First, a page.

What’s International Diversification All About?

Thank you to all the readers who responded to my recent article, “Diversification, what are you trying to accomplish?” Diversification is a hedge to protect your nest egg from catastrophic risks, including desperate governments and high inflation.

Readers asked for more information about my remark, “How does an investor hedge against inflation? Hold money in different currencies – outside the country if possible.”

How does the average investor go about diversifying out of the US dollar, and safely store some wealth outside the country? What are good currencies to invest in? If you sell dollars and buy currencies that are inflating even faster, you are losing wealth. Readers asked for help.

I contacted a friend and international expert, Rob Vrijhof, President and Senior Partner of Weber Hartmann Vrijhof & Partners Ltd. (WHVP) in Zurich Switzerland. Rob has been involved in international banking since the late 1970’s and is the voice of experience.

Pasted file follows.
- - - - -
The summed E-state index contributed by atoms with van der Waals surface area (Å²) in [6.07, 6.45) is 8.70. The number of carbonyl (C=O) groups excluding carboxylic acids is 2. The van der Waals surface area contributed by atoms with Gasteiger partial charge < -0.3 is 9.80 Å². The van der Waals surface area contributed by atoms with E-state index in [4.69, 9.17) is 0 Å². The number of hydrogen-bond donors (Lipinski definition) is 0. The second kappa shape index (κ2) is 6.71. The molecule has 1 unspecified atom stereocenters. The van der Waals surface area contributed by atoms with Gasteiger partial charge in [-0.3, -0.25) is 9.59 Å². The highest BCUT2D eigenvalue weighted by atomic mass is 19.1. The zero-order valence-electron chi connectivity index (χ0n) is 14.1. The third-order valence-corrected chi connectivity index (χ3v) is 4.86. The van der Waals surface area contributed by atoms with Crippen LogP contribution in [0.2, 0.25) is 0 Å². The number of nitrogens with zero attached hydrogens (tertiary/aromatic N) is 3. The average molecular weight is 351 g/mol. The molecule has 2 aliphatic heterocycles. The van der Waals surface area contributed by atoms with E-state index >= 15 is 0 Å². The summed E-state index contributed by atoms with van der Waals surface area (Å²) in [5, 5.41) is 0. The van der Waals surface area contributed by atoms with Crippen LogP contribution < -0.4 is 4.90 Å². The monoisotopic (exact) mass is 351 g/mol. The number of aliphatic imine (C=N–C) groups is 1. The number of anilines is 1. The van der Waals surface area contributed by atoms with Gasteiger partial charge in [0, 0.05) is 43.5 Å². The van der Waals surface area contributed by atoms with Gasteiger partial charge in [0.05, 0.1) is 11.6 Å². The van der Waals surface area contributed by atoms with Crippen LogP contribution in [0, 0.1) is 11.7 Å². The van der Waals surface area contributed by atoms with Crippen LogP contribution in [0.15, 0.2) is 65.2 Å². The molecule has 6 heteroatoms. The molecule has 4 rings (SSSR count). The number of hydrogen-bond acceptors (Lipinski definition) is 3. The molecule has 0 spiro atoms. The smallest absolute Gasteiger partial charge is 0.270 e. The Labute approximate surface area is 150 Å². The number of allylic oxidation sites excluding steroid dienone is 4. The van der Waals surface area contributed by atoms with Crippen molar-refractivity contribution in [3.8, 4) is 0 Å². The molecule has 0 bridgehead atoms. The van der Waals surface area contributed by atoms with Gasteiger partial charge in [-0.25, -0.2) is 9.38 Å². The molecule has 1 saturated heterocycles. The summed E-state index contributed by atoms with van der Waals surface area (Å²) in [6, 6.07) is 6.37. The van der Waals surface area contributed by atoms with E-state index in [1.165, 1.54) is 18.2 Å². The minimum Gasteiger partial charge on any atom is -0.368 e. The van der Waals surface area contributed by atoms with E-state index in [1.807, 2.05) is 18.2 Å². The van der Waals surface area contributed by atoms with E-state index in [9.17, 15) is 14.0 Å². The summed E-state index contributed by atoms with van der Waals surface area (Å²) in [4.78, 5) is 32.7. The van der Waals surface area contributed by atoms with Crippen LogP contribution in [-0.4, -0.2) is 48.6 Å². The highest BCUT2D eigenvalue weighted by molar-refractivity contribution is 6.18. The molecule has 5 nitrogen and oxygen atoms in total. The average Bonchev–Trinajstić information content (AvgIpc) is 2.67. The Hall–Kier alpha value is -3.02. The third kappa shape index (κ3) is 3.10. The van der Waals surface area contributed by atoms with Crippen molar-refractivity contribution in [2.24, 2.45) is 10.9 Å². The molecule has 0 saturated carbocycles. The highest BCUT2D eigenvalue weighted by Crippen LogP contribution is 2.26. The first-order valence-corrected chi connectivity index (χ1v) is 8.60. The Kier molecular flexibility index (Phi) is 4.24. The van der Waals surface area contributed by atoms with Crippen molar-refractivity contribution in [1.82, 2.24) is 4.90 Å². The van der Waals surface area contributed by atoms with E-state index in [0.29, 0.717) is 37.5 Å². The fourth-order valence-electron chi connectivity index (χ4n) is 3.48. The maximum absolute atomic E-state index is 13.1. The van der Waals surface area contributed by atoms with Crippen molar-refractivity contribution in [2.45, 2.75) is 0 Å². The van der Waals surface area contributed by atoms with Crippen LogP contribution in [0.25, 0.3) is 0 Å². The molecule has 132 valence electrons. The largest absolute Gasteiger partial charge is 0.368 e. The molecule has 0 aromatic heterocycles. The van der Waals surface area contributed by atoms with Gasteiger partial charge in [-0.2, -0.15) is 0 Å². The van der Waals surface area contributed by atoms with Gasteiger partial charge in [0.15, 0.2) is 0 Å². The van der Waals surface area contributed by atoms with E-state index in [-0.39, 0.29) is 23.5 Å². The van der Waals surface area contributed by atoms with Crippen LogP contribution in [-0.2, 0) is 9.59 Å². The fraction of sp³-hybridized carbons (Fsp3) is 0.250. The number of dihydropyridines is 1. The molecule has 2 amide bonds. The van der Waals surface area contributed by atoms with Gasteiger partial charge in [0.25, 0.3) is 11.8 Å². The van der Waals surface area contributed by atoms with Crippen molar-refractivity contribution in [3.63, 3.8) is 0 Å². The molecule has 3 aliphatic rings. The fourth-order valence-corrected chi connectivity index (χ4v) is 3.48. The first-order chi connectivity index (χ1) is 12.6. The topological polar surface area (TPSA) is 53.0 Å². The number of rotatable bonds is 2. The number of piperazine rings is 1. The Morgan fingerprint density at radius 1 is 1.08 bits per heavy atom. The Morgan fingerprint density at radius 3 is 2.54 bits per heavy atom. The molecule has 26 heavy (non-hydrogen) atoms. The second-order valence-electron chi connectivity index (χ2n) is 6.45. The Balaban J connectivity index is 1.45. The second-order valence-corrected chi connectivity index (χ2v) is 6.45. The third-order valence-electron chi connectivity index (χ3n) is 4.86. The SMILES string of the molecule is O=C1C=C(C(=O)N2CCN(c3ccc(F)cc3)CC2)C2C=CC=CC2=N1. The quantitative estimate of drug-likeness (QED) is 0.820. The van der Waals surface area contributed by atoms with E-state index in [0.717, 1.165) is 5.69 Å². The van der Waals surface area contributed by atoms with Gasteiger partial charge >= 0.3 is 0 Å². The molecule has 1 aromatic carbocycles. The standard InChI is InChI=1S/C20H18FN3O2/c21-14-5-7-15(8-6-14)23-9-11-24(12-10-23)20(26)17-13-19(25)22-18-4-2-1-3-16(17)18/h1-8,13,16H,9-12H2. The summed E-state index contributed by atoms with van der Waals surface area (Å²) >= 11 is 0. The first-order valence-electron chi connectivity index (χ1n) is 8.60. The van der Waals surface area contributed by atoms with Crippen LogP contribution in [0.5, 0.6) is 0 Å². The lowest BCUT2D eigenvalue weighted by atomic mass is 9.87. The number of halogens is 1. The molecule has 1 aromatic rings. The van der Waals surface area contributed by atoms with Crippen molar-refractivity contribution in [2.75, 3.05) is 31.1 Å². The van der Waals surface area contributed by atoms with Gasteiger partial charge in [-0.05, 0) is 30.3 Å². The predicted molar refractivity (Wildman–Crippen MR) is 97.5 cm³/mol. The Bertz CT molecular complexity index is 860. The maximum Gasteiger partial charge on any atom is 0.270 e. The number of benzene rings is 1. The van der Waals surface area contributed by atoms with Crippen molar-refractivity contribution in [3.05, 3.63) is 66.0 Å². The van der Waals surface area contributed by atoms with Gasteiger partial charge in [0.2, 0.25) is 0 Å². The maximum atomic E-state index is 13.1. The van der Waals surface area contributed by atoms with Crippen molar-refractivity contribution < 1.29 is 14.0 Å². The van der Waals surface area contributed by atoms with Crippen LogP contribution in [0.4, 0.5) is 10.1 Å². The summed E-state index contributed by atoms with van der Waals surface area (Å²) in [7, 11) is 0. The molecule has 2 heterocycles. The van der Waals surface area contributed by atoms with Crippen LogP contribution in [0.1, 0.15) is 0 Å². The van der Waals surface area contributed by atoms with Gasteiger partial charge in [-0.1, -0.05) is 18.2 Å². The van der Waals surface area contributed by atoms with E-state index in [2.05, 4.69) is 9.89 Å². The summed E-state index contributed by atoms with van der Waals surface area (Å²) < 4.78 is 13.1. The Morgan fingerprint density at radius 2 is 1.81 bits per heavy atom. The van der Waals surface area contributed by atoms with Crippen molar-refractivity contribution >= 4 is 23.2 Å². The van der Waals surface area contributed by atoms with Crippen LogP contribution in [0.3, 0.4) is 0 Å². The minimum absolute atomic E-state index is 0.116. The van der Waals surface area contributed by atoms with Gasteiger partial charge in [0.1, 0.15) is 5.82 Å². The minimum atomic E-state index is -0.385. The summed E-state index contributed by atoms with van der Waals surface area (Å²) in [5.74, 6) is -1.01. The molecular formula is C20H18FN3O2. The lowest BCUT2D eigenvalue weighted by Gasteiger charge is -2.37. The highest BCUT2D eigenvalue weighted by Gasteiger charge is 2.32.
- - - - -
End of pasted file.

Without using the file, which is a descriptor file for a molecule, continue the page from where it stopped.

DENNIS: Rob, on behalf of our readers, thank you for taking the time for an interview today. In your August edition of The Swiss View, you discussed currency diversification.

Diversified currencies are something international investors regularly factor into their thinking – not only what assets are good investments, but also in what currency do I want to hold the investment to protect my buying power? Most US investors never think beyond US dollars.

Europe, the US, and Japan, in particular, have just gone through years of devaluating their respective currencies. The geopolitical issues around the world are worrisome.

Before we talk individual currencies, what are you telling your clients today? Do you see a high risk and need for diversification?

ROB: Thank you for inviting me. You have touched a very important subject.

As you say, “diversification means different things to different people.” In the 25 years, we have been in business, I am still surprised that many investors do not understand the real sense of diversification. We very often talk with interested parties who feel they are indeed very well diversified. They will explain that, yes we hold 50% in treasuries, 30% in stocks in the S&P and Nasdaq and 20% in Gold and Gold stocks at Bank XYZ. This is not what we would consider good diversification.

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Disclosure. As we have a lot of new readers, I want to remind everyone that I have an account with WHVP.

I DO NOT recommend, or endorse any financial manager; each person’s needs are ...

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